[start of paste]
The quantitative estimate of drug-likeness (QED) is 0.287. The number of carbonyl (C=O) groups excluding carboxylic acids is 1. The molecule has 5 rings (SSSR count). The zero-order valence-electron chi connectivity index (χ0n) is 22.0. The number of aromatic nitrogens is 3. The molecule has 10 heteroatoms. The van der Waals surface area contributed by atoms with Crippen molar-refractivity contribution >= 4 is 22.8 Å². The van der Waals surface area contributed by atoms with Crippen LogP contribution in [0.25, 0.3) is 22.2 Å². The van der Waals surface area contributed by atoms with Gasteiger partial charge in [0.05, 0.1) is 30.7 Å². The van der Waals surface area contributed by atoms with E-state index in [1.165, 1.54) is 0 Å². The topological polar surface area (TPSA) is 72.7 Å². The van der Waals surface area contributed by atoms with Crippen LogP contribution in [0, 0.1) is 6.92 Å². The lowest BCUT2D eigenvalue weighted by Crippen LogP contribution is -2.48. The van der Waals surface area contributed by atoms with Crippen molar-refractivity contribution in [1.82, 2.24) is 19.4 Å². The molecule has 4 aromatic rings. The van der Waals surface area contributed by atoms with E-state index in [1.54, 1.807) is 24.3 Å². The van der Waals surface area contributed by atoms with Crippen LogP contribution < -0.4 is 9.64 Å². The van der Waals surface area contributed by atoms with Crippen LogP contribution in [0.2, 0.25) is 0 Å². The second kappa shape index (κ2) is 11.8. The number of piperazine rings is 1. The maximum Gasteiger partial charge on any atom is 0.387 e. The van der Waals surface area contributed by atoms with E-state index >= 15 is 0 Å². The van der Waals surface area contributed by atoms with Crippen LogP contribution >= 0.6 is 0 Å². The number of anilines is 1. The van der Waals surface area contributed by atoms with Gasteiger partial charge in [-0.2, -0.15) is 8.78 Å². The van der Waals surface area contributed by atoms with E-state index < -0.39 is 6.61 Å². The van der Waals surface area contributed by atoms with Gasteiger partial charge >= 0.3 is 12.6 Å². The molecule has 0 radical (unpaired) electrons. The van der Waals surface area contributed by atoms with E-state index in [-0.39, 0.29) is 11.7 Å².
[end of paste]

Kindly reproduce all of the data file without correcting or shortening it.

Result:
The quantitative estimate of drug-likeness (QED) is 0.287. The number of carbonyl (C=O) groups excluding carboxylic acids is 1. The molecule has 5 rings (SSSR count). The zero-order valence-electron chi connectivity index (χ0n) is 22.0. The number of aromatic nitrogens is 3. The molecule has 10 heteroatoms. The van der Waals surface area contributed by atoms with Crippen molar-refractivity contribution >= 4 is 22.8 Å². The van der Waals surface area contributed by atoms with Crippen LogP contribution in [0.25, 0.3) is 22.2 Å². The van der Waals surface area contributed by atoms with Gasteiger partial charge in [0.05, 0.1) is 30.7 Å². The van der Waals surface area contributed by atoms with E-state index in [1.165, 1.54) is 0 Å². The topological polar surface area (TPSA) is 72.7 Å². The van der Waals surface area contributed by atoms with Crippen LogP contribution in [0, 0.1) is 6.92 Å². The lowest BCUT2D eigenvalue weighted by Crippen LogP contribution is -2.48. The van der Waals surface area contributed by atoms with Crippen molar-refractivity contribution in [1.82, 2.24) is 19.4 Å². The molecule has 4 aromatic rings. The van der Waals surface area contributed by atoms with E-state index in [1.54, 1.807) is 24.3 Å². The van der Waals surface area contributed by atoms with Crippen LogP contribution < -0.4 is 9.64 Å². The van der Waals surface area contributed by atoms with Crippen LogP contribution in [0.2, 0.25) is 0 Å². The second kappa shape index (κ2) is 11.8. The number of piperazine rings is 1. The maximum Gasteiger partial charge on any atom is 0.387 e. The van der Waals surface area contributed by atoms with E-state index >= 15 is 0 Å². The van der Waals surface area contributed by atoms with Crippen LogP contribution >= 0.6 is 0 Å². The number of anilines is 1. The van der Waals surface area contributed by atoms with Gasteiger partial charge in [-0.2, -0.15) is 8.78 Å². The van der Waals surface area contributed by atoms with E-state index < -0.39 is 6.61 Å². The van der Waals surface area contributed by atoms with Gasteiger partial charge >= 0.3 is 12.6 Å². The molecule has 0 radical (unpaired) electrons. The van der Waals surface area contributed by atoms with E-state index in [-0.39, 0.29) is 11.7 Å².